above. I would very much appreciate that.


  9. Alby | July 7, 2011

    Buy TBT or PST… That's the anti-treasury play.

  10. Rob Yankana | July 8, 2011

    Any insight on Rochester Municipals C (RMUCX) would be greatly appreciated, thanks

  11. Ian Shearer | July 19, 2011

    The main article is fine but Gordan and Benny need a re-think.

    Gordan. Property is not exempt from the laws of supply and demand. It cannot go up for long at a rate outstripping the rise in net wages. In USA generally domestic and mainstream commercial property is in oversupply because many of the recent buyers turned out to be men of straw who could not afford the repayments even if they kept their jobs/businesses. There will be pockets of property e.g. A list city centres, where demand exceeds supply and investment there should better inflation, but choose carefully, they are not cheap now.

    Benny. Start from a position where your idea is that China will not wish to see bond prices collapse because it has so many already. However China intends to buy more. The price of the bonds it already has is not a concern to it because it is not a seller. The yield on those is fixed and locked in. However why should it support a market now? The alternative, since it intends to buy more and could pick them up at half price is to sit on its hands until the market tanks!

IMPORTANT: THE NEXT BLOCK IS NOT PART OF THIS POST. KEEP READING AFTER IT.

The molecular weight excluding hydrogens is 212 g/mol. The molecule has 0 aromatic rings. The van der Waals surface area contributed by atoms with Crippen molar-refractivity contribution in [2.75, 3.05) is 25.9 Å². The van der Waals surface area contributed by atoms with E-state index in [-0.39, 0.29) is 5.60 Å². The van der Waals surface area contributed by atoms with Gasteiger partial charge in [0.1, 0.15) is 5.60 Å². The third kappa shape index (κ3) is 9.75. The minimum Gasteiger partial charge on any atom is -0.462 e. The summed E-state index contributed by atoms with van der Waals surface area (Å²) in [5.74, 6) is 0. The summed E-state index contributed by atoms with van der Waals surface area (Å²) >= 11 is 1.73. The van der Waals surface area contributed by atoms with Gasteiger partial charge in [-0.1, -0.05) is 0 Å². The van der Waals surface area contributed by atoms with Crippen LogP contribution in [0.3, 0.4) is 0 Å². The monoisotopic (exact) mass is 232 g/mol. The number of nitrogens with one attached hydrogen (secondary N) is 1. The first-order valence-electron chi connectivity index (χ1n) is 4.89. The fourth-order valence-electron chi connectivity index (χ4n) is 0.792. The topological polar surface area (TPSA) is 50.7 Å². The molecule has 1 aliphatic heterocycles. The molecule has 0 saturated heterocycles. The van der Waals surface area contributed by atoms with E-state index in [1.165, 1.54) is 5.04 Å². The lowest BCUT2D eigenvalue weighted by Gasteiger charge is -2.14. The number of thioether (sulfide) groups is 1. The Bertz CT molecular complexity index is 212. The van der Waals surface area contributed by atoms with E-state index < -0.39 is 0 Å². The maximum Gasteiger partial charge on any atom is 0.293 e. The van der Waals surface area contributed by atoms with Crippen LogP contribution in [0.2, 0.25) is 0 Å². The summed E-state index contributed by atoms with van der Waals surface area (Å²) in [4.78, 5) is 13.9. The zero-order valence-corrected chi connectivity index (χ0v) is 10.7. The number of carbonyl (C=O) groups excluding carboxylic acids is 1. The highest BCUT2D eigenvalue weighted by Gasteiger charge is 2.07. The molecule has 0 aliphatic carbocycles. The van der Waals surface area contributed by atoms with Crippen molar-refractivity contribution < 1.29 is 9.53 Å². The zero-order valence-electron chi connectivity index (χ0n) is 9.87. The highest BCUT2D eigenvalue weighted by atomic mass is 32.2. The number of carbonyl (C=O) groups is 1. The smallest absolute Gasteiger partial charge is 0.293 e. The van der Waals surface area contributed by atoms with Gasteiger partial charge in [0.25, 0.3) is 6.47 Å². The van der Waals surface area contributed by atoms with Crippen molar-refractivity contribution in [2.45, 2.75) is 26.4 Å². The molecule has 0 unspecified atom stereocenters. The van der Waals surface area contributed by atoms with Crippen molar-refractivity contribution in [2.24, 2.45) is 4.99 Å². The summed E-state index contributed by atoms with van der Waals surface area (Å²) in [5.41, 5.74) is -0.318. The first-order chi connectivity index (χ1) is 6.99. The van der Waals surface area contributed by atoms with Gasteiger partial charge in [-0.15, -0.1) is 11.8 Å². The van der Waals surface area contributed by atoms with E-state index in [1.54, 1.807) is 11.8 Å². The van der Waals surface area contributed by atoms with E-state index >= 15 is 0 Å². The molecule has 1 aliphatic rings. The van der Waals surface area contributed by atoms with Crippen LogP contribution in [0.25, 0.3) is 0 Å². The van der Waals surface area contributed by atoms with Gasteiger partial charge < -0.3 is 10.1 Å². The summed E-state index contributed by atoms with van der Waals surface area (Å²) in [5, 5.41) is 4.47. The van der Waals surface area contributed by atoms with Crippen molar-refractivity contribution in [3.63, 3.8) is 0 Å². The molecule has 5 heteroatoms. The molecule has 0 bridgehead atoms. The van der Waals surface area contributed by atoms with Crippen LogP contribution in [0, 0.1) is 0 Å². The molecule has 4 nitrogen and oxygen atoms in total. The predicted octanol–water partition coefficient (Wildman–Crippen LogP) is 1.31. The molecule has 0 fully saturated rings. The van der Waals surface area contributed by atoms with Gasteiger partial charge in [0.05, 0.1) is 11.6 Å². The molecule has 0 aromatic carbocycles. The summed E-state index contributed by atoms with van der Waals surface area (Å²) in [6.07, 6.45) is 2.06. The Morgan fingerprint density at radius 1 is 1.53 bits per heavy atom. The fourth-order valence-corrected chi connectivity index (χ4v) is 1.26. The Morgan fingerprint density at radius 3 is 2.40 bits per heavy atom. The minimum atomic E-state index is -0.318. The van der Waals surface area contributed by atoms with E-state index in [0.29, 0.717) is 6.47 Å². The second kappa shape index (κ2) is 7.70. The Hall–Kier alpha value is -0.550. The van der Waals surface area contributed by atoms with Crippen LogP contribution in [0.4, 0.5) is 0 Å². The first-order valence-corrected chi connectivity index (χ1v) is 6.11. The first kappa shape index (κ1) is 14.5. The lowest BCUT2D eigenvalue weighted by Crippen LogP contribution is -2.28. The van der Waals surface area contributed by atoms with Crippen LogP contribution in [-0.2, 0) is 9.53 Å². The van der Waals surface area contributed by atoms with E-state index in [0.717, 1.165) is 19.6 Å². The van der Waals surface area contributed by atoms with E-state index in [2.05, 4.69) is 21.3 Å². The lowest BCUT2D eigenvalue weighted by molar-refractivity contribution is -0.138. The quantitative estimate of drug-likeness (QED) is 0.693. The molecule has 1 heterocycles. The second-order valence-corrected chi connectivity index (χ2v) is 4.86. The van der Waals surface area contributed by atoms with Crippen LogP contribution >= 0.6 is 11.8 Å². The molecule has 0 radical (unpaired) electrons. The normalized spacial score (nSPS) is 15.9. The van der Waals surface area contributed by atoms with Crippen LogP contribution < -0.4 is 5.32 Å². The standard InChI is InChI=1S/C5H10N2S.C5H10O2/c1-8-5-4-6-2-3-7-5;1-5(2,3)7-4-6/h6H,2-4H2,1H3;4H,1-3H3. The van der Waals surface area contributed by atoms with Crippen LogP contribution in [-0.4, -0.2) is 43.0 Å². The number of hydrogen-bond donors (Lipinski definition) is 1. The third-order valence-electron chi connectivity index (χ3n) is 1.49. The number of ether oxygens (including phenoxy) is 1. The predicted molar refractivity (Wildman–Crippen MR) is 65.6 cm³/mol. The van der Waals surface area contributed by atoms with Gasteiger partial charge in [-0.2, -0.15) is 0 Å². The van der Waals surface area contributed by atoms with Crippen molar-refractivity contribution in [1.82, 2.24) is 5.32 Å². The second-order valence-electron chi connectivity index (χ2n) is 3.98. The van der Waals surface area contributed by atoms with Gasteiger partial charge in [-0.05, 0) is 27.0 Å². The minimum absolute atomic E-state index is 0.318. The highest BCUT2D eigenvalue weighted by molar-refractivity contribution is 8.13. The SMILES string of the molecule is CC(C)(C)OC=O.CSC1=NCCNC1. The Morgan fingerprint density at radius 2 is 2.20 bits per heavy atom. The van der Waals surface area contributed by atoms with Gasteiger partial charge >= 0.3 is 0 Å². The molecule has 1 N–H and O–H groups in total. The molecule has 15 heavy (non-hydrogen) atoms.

Inflation is not going up despite a massive increase in the money supply – but that is temporary. The money is not finding its way into the markets for goods and services because it is going on banks balance sheets at the same rate the value of property/mortgages on those same balance sheets is falling. Should the property market stabilise the banks will hurl that cash (no longer needed as Tier 1 deposits) into the markets chasing a return. Then you will see inflation and the only way Bernake is going to get that money back out of the system is to offer inflation-beating yields on Treasuries say 10% on medium term notes.

  12. The Nervous Cat | May 27, 2012

    Still wating for the bond market crash nearly a year later after your post.

  13. hellhole | October 15, 2012

    ^ It is 2013, QE3 is out so maybe his timing is off but with all the printed money pushed out the bond market collapse scenario is looking much more likely and will be far bigger.

  14. Josh Binary | January 13, 2016

    Well, I have an account in binary options. I can truely say that it is very profitable. I can make 1,500$ a week.